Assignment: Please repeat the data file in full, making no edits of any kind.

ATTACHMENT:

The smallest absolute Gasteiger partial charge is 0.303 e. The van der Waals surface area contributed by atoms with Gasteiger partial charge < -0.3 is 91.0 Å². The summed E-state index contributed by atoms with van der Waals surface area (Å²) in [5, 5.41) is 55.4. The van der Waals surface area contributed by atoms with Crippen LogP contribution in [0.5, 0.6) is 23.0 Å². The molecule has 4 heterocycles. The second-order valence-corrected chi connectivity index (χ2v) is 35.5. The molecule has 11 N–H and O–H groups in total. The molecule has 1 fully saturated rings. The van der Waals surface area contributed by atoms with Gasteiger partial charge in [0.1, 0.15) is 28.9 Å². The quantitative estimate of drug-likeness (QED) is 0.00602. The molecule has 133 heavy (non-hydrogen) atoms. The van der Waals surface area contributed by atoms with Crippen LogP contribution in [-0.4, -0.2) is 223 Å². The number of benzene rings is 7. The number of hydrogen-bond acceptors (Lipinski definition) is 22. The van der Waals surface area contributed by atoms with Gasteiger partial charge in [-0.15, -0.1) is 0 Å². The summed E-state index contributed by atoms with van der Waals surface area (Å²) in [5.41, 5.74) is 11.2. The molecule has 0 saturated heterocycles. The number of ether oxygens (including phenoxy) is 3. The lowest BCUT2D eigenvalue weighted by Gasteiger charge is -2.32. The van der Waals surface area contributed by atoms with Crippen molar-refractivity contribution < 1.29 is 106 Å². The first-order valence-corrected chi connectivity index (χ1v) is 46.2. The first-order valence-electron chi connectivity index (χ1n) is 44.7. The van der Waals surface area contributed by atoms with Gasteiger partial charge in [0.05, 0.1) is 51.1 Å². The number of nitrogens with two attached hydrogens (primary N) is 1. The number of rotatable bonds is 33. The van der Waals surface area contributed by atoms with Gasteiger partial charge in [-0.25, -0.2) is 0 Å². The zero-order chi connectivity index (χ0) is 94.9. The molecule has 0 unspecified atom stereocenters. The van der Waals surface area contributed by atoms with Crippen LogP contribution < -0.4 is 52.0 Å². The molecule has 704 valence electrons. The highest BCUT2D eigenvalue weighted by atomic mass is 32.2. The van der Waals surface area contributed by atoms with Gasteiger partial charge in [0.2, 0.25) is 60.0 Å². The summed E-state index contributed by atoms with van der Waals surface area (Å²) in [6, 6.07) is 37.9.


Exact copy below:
The smallest absolute Gasteiger partial charge is 0.303 e. The van der Waals surface area contributed by atoms with Gasteiger partial charge < -0.3 is 91.0 Å². The summed E-state index contributed by atoms with van der Waals surface area (Å²) in [5, 5.41) is 55.4. The van der Waals surface area contributed by atoms with Crippen LogP contribution in [0.5, 0.6) is 23.0 Å². The molecule has 4 heterocycles. The second-order valence-corrected chi connectivity index (χ2v) is 35.5. The molecule has 11 N–H and O–H groups in total. The molecule has 1 fully saturated rings. The van der Waals surface area contributed by atoms with Gasteiger partial charge in [0.1, 0.15) is 28.9 Å². The quantitative estimate of drug-likeness (QED) is 0.00602. The molecule has 133 heavy (non-hydrogen) atoms. The van der Waals surface area contributed by atoms with Crippen LogP contribution in [-0.4, -0.2) is 223 Å². The number of benzene rings is 7. The number of hydrogen-bond acceptors (Lipinski definition) is 22. The van der Waals surface area contributed by atoms with Gasteiger partial charge in [-0.15, -0.1) is 0 Å². The summed E-state index contributed by atoms with van der Waals surface area (Å²) in [5.41, 5.74) is 11.2. The molecule has 0 saturated heterocycles. The number of ether oxygens (including phenoxy) is 3. The lowest BCUT2D eigenvalue weighted by Gasteiger charge is -2.32. The van der Waals surface area contributed by atoms with Crippen molar-refractivity contribution < 1.29 is 106 Å². The first-order valence-corrected chi connectivity index (χ1v) is 46.2. The first-order valence-electron chi connectivity index (χ1n) is 44.7. The van der Waals surface area contributed by atoms with Gasteiger partial charge in [0.05, 0.1) is 51.1 Å². The number of nitrogens with two attached hydrogens (primary N) is 1. The number of rotatable bonds is 33. The van der Waals surface area contributed by atoms with Gasteiger partial charge in [-0.25, -0.2) is 0 Å². The zero-order chi connectivity index (χ0) is 94.9. The molecule has 0 unspecified atom stereocenters. The van der Waals surface area contributed by atoms with Crippen LogP contribution < -0.4 is 52.0 Å². The molecule has 704 valence electrons. The highest BCUT2D eigenvalue weighted by atomic mass is 32.2. The van der Waals surface area contributed by atoms with Gasteiger partial charge in [0.2, 0.25) is 60.0 Å². The summed E-state index contributed by atoms with van der Waals surface area (Å²) in [6, 6.07) is 37.9.